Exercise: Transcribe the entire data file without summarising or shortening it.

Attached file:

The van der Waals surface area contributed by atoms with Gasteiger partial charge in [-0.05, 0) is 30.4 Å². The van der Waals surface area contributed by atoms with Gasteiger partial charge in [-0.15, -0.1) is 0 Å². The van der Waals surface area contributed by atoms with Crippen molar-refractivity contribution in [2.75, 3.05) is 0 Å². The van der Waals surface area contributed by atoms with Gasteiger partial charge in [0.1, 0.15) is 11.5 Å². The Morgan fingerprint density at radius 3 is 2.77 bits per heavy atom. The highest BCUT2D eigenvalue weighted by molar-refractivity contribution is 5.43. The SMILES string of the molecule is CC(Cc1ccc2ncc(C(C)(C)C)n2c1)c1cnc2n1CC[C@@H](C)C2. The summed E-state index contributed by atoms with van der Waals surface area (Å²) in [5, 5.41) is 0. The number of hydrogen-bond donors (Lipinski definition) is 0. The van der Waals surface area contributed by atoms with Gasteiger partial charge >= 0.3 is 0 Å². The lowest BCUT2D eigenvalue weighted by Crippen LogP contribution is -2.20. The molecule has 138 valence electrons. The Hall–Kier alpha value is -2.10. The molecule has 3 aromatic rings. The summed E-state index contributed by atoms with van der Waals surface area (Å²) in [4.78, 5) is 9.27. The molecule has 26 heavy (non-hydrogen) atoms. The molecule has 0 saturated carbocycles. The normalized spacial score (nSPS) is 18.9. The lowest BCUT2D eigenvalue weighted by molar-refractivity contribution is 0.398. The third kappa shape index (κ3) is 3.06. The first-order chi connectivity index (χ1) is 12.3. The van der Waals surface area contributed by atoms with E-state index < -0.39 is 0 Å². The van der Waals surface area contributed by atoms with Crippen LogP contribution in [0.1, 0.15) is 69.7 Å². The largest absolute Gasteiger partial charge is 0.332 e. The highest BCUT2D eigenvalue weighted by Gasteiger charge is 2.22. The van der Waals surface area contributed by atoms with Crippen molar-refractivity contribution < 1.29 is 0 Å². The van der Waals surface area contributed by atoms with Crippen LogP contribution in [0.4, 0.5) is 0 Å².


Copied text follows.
The van der Waals surface area contributed by atoms with Gasteiger partial charge in [-0.05, 0) is 30.4 Å². The van der Waals surface area contributed by atoms with Gasteiger partial charge in [-0.15, -0.1) is 0 Å². The van der Waals surface area contributed by atoms with Crippen molar-refractivity contribution in [2.75, 3.05) is 0 Å². The van der Waals surface area contributed by atoms with Gasteiger partial charge in [0.1, 0.15) is 11.5 Å². The Morgan fingerprint density at radius 3 is 2.77 bits per heavy atom. The highest BCUT2D eigenvalue weighted by molar-refractivity contribution is 5.43. The SMILES string of the molecule is CC(Cc1ccc2ncc(C(C)(C)C)n2c1)c1cnc2n1CC[C@@H](C)C2. The summed E-state index contributed by atoms with van der Waals surface area (Å²) in [5, 5.41) is 0. The number of hydrogen-bond donors (Lipinski definition) is 0. The van der Waals surface area contributed by atoms with Gasteiger partial charge >= 0.3 is 0 Å². The lowest BCUT2D eigenvalue weighted by Crippen LogP contribution is -2.20. The molecule has 138 valence electrons. The Hall–Kier alpha value is -2.10. The molecule has 3 aromatic rings. The summed E-state index contributed by atoms with van der Waals surface area (Å²) in [4.78, 5) is 9.27. The molecule has 26 heavy (non-hydrogen) atoms. The molecule has 0 saturated carbocycles. The normalized spacial score (nSPS) is 18.9. The lowest BCUT2D eigenvalue weighted by molar-refractivity contribution is 0.398. The third kappa shape index (κ3) is 3.06. The first-order chi connectivity index (χ1) is 12.3. The van der Waals surface area contributed by atoms with E-state index < -0.39 is 0 Å². The van der Waals surface area contributed by atoms with Crippen LogP contribution in [0.1, 0.15) is 69.7 Å². The largest absolute Gasteiger partial charge is 0.332 e. The highest BCUT2D eigenvalue weighted by Gasteiger charge is 2.22. The van der Waals surface area contributed by atoms with Crippen molar-refractivity contribution < 1.29 is 0 Å². The van der Waals surface area contributed by atoms with Crippen LogP contribution in [0.4, 0.5) is 0 Å².